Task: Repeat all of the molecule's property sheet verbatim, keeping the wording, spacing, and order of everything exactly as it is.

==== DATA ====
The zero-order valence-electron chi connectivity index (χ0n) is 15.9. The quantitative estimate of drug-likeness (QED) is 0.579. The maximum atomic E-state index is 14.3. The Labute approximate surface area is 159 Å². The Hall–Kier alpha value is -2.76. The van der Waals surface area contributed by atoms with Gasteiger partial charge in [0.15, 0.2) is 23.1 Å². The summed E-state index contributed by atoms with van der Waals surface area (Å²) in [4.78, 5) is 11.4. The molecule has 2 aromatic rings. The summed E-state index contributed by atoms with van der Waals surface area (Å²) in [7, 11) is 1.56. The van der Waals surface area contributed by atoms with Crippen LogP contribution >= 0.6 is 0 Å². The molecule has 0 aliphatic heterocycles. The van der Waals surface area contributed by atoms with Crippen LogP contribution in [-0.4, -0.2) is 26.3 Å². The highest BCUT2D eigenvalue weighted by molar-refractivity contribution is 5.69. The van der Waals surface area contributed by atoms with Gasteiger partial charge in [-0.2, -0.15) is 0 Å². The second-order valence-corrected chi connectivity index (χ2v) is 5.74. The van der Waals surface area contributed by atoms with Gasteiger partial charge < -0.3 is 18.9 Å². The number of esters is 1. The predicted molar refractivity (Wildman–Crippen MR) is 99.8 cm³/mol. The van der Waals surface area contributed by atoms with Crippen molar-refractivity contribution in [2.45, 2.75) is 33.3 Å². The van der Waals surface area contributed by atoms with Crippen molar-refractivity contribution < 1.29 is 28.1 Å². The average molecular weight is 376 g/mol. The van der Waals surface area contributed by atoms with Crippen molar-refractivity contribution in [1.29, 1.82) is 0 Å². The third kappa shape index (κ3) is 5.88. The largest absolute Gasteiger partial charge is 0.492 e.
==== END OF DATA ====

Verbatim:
The zero-order valence-electron chi connectivity index (χ0n) is 15.9. The quantitative estimate of drug-likeness (QED) is 0.579. The maximum atomic E-state index is 14.3. The Labute approximate surface area is 159 Å². The Hall–Kier alpha value is -2.76. The van der Waals surface area contributed by atoms with Gasteiger partial charge in [0.15, 0.2) is 23.1 Å². The summed E-state index contributed by atoms with van der Waals surface area (Å²) in [4.78, 5) is 11.4. The molecule has 2 aromatic rings. The summed E-state index contributed by atoms with van der Waals surface area (Å²) in [7, 11) is 1.56. The van der Waals surface area contributed by atoms with Crippen LogP contribution >= 0.6 is 0 Å². The molecule has 0 aliphatic heterocycles. The van der Waals surface area contributed by atoms with Crippen LogP contribution in [-0.4, -0.2) is 26.3 Å². The highest BCUT2D eigenvalue weighted by molar-refractivity contribution is 5.69. The van der Waals surface area contributed by atoms with Gasteiger partial charge in [-0.2, -0.15) is 0 Å². The second-order valence-corrected chi connectivity index (χ2v) is 5.74. The van der Waals surface area contributed by atoms with Gasteiger partial charge < -0.3 is 18.9 Å². The number of esters is 1. The predicted molar refractivity (Wildman–Crippen MR) is 99.8 cm³/mol. The van der Waals surface area contributed by atoms with Crippen molar-refractivity contribution in [2.45, 2.75) is 33.3 Å². The van der Waals surface area contributed by atoms with Crippen molar-refractivity contribution < 1.29 is 28.1 Å². The average molecular weight is 376 g/mol. The van der Waals surface area contributed by atoms with Crippen molar-refractivity contribution in [1.29, 1.82) is 0 Å². The third kappa shape index (κ3) is 5.88. The largest absolute Gasteiger partial charge is 0.492 e.